DanielJanssen.com

Author, Consultant, Innovator

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“The internalizing and transfer of information has been pivotal throughout human history. It led our ancestors to build stone tools, then communities then agriculture. It built our cities has dispelled our false understandings of our world and universe, it literally evolved our brain and will continue to change every aspect of human existence whether you like it or not.”

Daniel A. Janssen

Professional Speakers Guide

  1. The Business Side of Speaking

Talking without thinking is like shooting without taking aim.

~ Proverb ~

    1. The Business Plan:

Regardless whether you are treating your professional speaking opportunity as a hobby or a full blown business it would be a good idea to plan out your strategy. Writing a business plan for your venture is the place to start.

The bottom line is this is a business and has the potential to earn you a very large income. Look at this and pursue it as a professional speaker and as a business person. You will likely be generating some or lots of income and this needs to be dealt with according to the laws of your state or province. Along with your business plan keep proper records of all transactions for tax purposes. This is book keeping which we will discuss after the business plan.

We will explain the various aspects of business planning for professional speakers and provide you a blank template to write your own business plan. Visit http://www.danieljanssen.com and click on the link “Small Business Resources” to take you to specific links or the Main Business Resource Page. There you will find most of the resources, links and organizations to research your market and write an effective business plan.

Creating A Mission & Vision.

I like to start with your mission and vision. This is why you are doing what you are doing and lays the foundation for developing your marketing materials, defining your audience, creating a marketing plan and branding yourself as a speaker, trainer, author or consultant.

Vision is one of the most powerful gifts of human beings. The ability to see the future in our mind and heart can literally sustain life. Vision is our dreams of a future, something you see with your heart and a characteristic of leaders. It is to begin with the end in mind. Habit #2 from Steven R. Covey’s best selling book “The 7 Habits of Highly Effective People”. Our vision can be developed and fine tuned by continually reflecting upon our major life goals. Our vision also becomes clearer and clearer as we move toward it through a plan of action. From our vision, goals and values we can develop an equally powerful mission statement.

Write out what you see in your heart and mind. Clarify your vision for yourself and your business.

  • Do you see yourself as a keynote speaker travelling the world speaking on your area of experitse?
  • Do you see yourself as a seminar leader changing peoples lives in local workshops and training sessions?
  • Do you see yourself as a radio or television talk show host interviewing famous people?

What ever it is begin to form a vision for you and your business in your mind and more important in print. It has been said that if you can not write it out then it isn’t clear enough to pursue. The following processes with help you to form a clear vision and mission statement to begin your journey.

Remember that this is not set in stone. It is a good idea to revisit your mission, vision and values once you have completed your business plan to just fine tune what you see, especially if you add new team players, customers and clients.

I believe the place to start is values clarification. This is a most powerful exercise for you personally and as a group if you have a partner or two. Clarity on your values will help in more ways than you can imagine.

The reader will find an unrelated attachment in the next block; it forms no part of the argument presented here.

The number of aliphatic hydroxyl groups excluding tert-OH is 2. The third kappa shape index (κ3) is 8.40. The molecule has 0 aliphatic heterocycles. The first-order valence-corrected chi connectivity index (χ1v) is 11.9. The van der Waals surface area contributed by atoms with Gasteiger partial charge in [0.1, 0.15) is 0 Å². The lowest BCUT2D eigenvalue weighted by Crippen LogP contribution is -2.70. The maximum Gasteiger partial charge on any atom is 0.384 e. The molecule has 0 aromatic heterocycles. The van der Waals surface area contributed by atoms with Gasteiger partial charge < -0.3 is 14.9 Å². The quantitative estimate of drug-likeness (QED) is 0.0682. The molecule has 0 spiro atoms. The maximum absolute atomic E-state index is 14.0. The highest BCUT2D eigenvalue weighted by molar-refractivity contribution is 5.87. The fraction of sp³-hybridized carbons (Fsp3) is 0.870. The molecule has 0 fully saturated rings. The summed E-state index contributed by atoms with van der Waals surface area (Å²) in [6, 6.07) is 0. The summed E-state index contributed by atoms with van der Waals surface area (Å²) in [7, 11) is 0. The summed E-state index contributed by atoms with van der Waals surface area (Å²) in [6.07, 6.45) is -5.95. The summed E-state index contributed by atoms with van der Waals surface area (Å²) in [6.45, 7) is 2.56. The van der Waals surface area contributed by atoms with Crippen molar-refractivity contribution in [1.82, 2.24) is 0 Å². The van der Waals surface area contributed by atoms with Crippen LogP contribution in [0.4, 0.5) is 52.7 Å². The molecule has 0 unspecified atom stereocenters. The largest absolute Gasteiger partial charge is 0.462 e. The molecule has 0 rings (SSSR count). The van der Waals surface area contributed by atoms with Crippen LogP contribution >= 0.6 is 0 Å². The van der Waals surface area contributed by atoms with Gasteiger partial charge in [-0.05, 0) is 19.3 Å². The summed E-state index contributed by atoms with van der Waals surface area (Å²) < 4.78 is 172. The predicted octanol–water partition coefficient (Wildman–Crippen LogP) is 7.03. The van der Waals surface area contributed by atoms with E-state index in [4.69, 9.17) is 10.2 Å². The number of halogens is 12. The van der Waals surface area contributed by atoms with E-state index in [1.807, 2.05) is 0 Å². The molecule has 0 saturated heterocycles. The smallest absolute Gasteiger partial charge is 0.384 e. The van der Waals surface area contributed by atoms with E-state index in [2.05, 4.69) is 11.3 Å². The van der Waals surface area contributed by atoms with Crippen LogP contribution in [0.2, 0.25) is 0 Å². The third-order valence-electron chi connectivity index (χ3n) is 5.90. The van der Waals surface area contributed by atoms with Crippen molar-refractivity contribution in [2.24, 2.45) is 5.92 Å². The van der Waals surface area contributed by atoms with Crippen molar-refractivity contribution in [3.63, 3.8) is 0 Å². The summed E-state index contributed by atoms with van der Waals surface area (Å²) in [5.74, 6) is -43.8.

1. It lays the foundation for building an image as a person let alone a business.
  2. Your values clarified and prioritized lets other know what kind of person they are dealing with.
  3. Values clarification will help you make decisions when push comes to shove.
  4. Values clarification sets the strandard for which you intend to act and behave.
  5. Values has direct relation to our character. It causes us to be more thoughtful about who we are and what is important to us.
  6. Our values should be included in the development of a mission statement.
  7. Core values should be considered as a statement to display on our marketing materials.

The measure of a man’s real character is what he would do if he would never be found out.”

Thomas MaCauley

Values Clarification: It is very empowering to choose a set of values that you promise to live by and allow to be part of a guiding governing philosophy and ultimately part of your personal, family or corporate mission statement. The results from this exercise will be used to help create our mission statement.

Below is a list of 126 values and virtues, there may be others and you can just simply add them to the lists. Simply do the following;

  1. Highlight or circle all of the values and virtues you feel are important to you.
  1. Out of all those you have selected choose approximately 10.
  1. Of those 10 choose 4 or 5 to be your core values.
  1. Once you have your “core values” write a brief statement to describe what those values mean. This will be your Core Values Statement.
Accuracy

Accountability

Adaptability

Admirable

Adventurous

Assertive

Attentive

Authenticity

Balanced

Beauty

Bravery

Brilliant

Broadmindedness

Capability

Caring

Carefree

Clarity

Committed

Compassionate

Competence

Complete

Confident

Conservative

Cooperative

Courage

Courteous

Creativity

Dependability

Determination

Discipline

Dynamic

Education

Effective

Empathy

Encouragement

Energetic

Enthusiastic

Entrepreneurial

Equality

Esteem

Fair

Faith

Faithful

Flexible

Focused

Fruitful

Fulfilled

Funny

Gentleness

Godliness

Happiness

Healthy

Holistic

Holy

Honesty

Humility

Imaginative

Independence

Influential

Initiative

Integrity

Intercession

Joy

Justice

Judgment

Kind

Knowledge

Learned

Liberal

Logical

Loyalty

Love

Maturity

Methodical

Modesty

Obedient

Open minded

Orderly

Originality

Organized

Passionate

Patient

Peaceful

Perseverance

Perfect

Persistent

Persuasiveness

Playful

Pleasant

Powerful

Practicality

Prestige

Privacy

Productive

Professionalism

Prompt

Punctuality

Relational

Resourcefulness

Respect

Responsibility

Sharing

Simple

Sincerity

Self Control

Sensibility

Serious

Sex

Sociable

Spirituality

Status

Steadfast

Supportive

Shyness

Successful

Sympathetic

Talent

Timidity

Truth

Trustworthy

Wisdom

Understanding

Unity

Victorious

Versatility

Zealous

  1. List your top ten out of all those you have circled.
  1. Circle approximately 3-5 out of those ten to be your core values.